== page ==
Based on the last four global economic downturns, 14% of companies were reportedly able to respond by increasing both sales growth and profit margins. This evidence suggests that companies that are ahead of AI trends will be most likely to thrive in a post-COVID future.

Companies that are ahead of AI trends will be most likely to thrive in a post-COVID future.

Coral C.

2. Increased workflow automation

COVID-19 has pushed companies to further streamline their operations and look for ways to generate the highest levels of profit during the current economic downturn. AI has proven to be a driving force in improving workflow management, helping businesses to reduce time spent on manual work and increase their overall efficiency. Following the aftershocks of the pandemic, AI’s ability to add new features to already-used processes and improve workflow is bound to expand within the next year.

Today, there are a myriad of tools available that help companies automate menial tasks and therefore increase the productivity of sales and marketing teams. At a rapid rate, artificial intelligence has been learning how to do repetitive tasks that once required human input, while at the same time performing big-data computations that were once dismissed as impossible to achieve.

3. The advancement of conversational AI

Conversational AI (better known as “chatbots”) has become a popular type of AI application that can be found on just about any type of service page today (e-commerce sites, Facebook pages, airlines… you name it). However, you may have noticed that the “conversations” had with these bots are typically not very engaging or human-like.

Following the aftershocks of the pandemic, many companies across various sectors have seen a surge in on-demand messaging from customers. Unprecedented changes have given businesses an increased need to communicate about any operational or logistical changes with their customers — such as mandated closures, reduced hours of operation, news about regulatory requirements or other COVID-based concerns.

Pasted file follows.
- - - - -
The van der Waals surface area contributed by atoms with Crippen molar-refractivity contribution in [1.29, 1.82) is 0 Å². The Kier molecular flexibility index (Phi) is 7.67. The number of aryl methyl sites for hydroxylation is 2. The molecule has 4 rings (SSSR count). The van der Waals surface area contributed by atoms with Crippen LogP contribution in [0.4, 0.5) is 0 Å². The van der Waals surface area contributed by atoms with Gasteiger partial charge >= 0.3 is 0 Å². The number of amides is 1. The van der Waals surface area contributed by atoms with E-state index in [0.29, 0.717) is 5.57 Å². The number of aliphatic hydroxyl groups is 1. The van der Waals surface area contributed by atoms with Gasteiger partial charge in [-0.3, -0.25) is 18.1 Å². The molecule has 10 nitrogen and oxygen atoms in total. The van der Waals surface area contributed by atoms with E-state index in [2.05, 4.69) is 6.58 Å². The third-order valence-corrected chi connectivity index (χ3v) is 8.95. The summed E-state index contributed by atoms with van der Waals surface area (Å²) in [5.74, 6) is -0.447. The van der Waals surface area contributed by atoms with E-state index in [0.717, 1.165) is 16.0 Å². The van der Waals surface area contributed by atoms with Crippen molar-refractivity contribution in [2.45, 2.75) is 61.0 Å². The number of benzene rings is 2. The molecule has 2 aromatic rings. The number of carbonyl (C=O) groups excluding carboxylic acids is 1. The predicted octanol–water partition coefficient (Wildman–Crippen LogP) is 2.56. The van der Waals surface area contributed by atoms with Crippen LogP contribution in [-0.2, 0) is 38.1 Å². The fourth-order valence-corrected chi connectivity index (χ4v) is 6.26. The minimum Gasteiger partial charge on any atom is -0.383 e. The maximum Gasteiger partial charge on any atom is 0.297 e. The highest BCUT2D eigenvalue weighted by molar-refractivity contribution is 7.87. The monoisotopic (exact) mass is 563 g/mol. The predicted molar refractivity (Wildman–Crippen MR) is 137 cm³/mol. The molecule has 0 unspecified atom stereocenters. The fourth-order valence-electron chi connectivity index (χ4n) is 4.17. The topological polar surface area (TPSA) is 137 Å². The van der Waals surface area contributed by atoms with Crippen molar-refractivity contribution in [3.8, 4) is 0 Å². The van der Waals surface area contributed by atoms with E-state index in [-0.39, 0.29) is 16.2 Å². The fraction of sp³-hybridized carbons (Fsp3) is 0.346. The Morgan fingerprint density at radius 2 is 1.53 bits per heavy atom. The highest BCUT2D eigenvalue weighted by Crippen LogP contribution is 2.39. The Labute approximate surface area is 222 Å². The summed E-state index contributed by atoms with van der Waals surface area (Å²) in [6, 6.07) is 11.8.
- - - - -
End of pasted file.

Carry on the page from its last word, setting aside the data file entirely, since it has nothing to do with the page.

Experts predict that following COVID-19, major investments will be made by various companies worldwide to improve their overall customer experience. In 2021, an estimated 47% of organisations are expected to deploy chatbots to provide customer support, with 40% of companies also predicted to adopt virtual assistants.

Programmed to respond to human inquiries as organically as possible, many sophisticated chatbots rely on machine learning to continually advance and become better at mimicking human-generated text. Within the next year, we will likely also see a major advancement in conversational AI bots — with a focus on increasing their ability to carry out more personalised, organic conversations and making them better at predicting customer sentiments.

4. AI-driven decision-making for businesses

Given that the COVID-19 pandemic has resulted in an estimated US $8.1 to $15.8 trillion loss worldwide, the need for intelligent, AI-driven decision-making has never been more critical to industries. As such, we will be likely to see more companies turn to AI to guide their overall processes.

Luckily, AI and machine learning have advanced the world of business forecasting, whereby up to 90% of diverse data sets can now be accurately predicted. This is a great way to help companies make smarter business decisions on how to achieve their targets and develop better workforce planning strategies ahead of unexpected events of crises.